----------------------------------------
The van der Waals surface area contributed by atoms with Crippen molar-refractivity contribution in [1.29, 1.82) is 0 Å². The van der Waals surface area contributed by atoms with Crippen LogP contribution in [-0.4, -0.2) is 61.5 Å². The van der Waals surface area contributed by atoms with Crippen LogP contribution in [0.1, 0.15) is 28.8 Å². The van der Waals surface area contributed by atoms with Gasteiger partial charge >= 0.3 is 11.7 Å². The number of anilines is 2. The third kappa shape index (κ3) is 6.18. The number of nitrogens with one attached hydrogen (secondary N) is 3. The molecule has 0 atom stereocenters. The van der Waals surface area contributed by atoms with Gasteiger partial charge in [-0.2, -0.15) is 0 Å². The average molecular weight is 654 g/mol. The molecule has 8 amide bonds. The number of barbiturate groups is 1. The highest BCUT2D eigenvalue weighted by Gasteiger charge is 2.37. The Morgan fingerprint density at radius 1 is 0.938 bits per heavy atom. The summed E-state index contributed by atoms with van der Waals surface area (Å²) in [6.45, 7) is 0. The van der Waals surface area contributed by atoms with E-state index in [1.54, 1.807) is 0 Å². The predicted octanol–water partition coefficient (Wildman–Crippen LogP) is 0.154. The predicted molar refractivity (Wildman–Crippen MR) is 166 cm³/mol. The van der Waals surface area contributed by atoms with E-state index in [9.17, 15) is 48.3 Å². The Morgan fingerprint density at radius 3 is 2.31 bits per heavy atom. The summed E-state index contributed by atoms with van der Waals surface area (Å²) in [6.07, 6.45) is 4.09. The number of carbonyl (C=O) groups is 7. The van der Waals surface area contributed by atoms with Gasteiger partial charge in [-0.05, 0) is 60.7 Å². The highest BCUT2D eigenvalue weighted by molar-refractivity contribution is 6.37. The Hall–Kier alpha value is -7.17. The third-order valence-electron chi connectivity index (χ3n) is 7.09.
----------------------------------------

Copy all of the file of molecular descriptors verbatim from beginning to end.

The van der Waals surface area contributed by atoms with Crippen molar-refractivity contribution in [1.29, 1.82) is 0 Å². The van der Waals surface area contributed by atoms with Crippen LogP contribution in [-0.4, -0.2) is 61.5 Å². The van der Waals surface area contributed by atoms with Crippen LogP contribution in [0.1, 0.15) is 28.8 Å². The van der Waals surface area contributed by atoms with Gasteiger partial charge >= 0.3 is 11.7 Å². The number of anilines is 2. The third kappa shape index (κ3) is 6.18. The number of nitrogens with one attached hydrogen (secondary N) is 3. The molecule has 0 atom stereocenters. The van der Waals surface area contributed by atoms with Gasteiger partial charge in [-0.2, -0.15) is 0 Å². The average molecular weight is 654 g/mol. The molecule has 8 amide bonds. The number of barbiturate groups is 1. The highest BCUT2D eigenvalue weighted by Gasteiger charge is 2.37. The Morgan fingerprint density at radius 1 is 0.938 bits per heavy atom. The summed E-state index contributed by atoms with van der Waals surface area (Å²) in [6.45, 7) is 0. The van der Waals surface area contributed by atoms with E-state index in [1.54, 1.807) is 0 Å². The predicted octanol–water partition coefficient (Wildman–Crippen LogP) is 0.154. The predicted molar refractivity (Wildman–Crippen MR) is 166 cm³/mol. The van der Waals surface area contributed by atoms with E-state index in [9.17, 15) is 48.3 Å². The Morgan fingerprint density at radius 3 is 2.31 bits per heavy atom. The summed E-state index contributed by atoms with van der Waals surface area (Å²) in [6.07, 6.45) is 4.09. The number of carbonyl (C=O) groups is 7. The van der Waals surface area contributed by atoms with Gasteiger partial charge in [-0.05, 0) is 60.7 Å². The highest BCUT2D eigenvalue weighted by molar-refractivity contribution is 6.37. The Hall–Kier alpha value is -7.17. The third-order valence-electron chi connectivity index (χ3n) is 7.09.